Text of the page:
Time to Reflect: Inquiry Blog #5

Ahh, time to stop and smell the roses (so to speak). I love the idea of taking time to look back and reflect on what has impacted me so far in this course.

Time To Reflect
Time To Reflect

Key Takeaways so far:

  1. Technology is here to stay

Since technology is here to stay, let’s embrace it fully and maximize the learning potential for our students.

With this learning potential comes a great responsibility to adequately equip students to navigate through the technological world. I appreciated how Will Richardson phrased it in his book, “Why School?”. In my discussion post in week 1, I wrote “he [Richardson] suggests students need to be explicitly taught how to “make sense of all the people and information online” and how to be “savvy enough to connect and build relationships with others in safe, ethical and effective ways” (Richardson, 2012, part 1). Internet safety and digital citizenship cannot be ignored but must be explicitly taught.

Common Sense Media  (this is a great resource for teaching digital citizenship)

2. Technology does not replace great teaching

Technology is a learning tool and cannot or should not replace quality teaching. It is true that “education is no longer about knowledge transmission, but is increasingly about how to access knowledge”(DeWith, 2015, discussion post week 2). For some educators, it may be tempting to put various technological devices into the hands of their students and assign a task to ‘access or acquire knowledge’. According to the OECD report, the use of technology and the internet can be effective tools for guided research and project work (Chowdhry, 2015). However, it is important to teach and model the skills needed to develop life skills such as problem-solving, critical thinking and collaboration.  Technology without excellent teaching only creates a consumer mentality of ingesting information or consuming games as quickly as possible.

In the following video, Kasey Dirnberger (2012) encourages teachers to weave technology into the curriculum and to provide formal technology instruction for the elementary students.

I love the following quote:

“We know that technology can really enhance good teaching, but the key ingredient is the good teaching to start with. [Technology is] more an amplifier and it’s a tool for good teachers rather than a magic wand which transforms bad teachers into good ones” (Chowdhry, 2015)

Computers in classroom have ‘mixed’ impact on learning: OECD report

3. Use digital tools to do real work for read audiences

In my discussion post #3, I applauded Richardson’s fifth challenge of “doing real work for real audiences” (Richardson, 2012).  As cited by Chowdhry (2015), Professor Slotta stated that “technology is most effective in the classroom when it is used to develop skills similar to those that adults are using in everyday life, such as finding resources, critiquing arguments, communicating with peers, solving problems and working with data” (Chowdhry, 2015).  Providing opportunities for students to connect with real audiences is motivating and provides a sense of purpose.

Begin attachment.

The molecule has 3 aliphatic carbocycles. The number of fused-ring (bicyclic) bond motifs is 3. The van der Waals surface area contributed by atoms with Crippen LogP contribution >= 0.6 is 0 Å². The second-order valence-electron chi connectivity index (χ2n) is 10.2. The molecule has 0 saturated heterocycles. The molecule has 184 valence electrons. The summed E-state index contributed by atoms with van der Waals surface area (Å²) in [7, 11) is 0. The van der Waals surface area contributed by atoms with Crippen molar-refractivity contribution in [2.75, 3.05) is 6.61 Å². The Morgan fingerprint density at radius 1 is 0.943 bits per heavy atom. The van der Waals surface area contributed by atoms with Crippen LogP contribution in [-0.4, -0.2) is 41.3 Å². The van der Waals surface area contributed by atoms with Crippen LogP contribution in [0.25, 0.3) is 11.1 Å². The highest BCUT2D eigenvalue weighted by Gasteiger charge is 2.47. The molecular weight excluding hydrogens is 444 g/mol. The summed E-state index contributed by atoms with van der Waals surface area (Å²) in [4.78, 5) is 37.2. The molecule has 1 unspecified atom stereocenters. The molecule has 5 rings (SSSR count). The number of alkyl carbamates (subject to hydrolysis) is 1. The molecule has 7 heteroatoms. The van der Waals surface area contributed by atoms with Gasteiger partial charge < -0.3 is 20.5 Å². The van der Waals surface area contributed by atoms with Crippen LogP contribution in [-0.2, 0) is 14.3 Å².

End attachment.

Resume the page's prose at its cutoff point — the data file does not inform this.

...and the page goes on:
One topic from Phase 2…

If I had to choose one topic or takeaway from Phase 2, I would say that I have really discovered that teaching is no longer the isolated career that it once was. Educators have so many ways at their disposal to connect with colleagues. The sharing of ideas and the opportunities for professional development are numerous through the use of technology. Instead of being an isolated island in my own classroom, the world has now opened up. I love the flexibility of connecting with colleagues around the world or even just throughout my province whenever it is convenient for me and from whatever location I happen to be at.

During Phase 2, my confidence in connecting through social media has grown immensely. Although I am still a fairly novice Twitter user, I feel quite confident with my skills in blogging and setting up a website. I love gleaning ideas from others as I read the posts, blogs and tweets of other teachers. For example, I was not able to attend the Google Conference in Kamloops with my fellow colleagues as I was in Victoria, but I could track their learning through their tweets.

Moving forward, I intend to continue to blog about my own professional growth as I attend workshops or try new ideas in my classroom. In addition, I intend to tweet out interesting things I do so I can contribute to the collective knowledge of educators.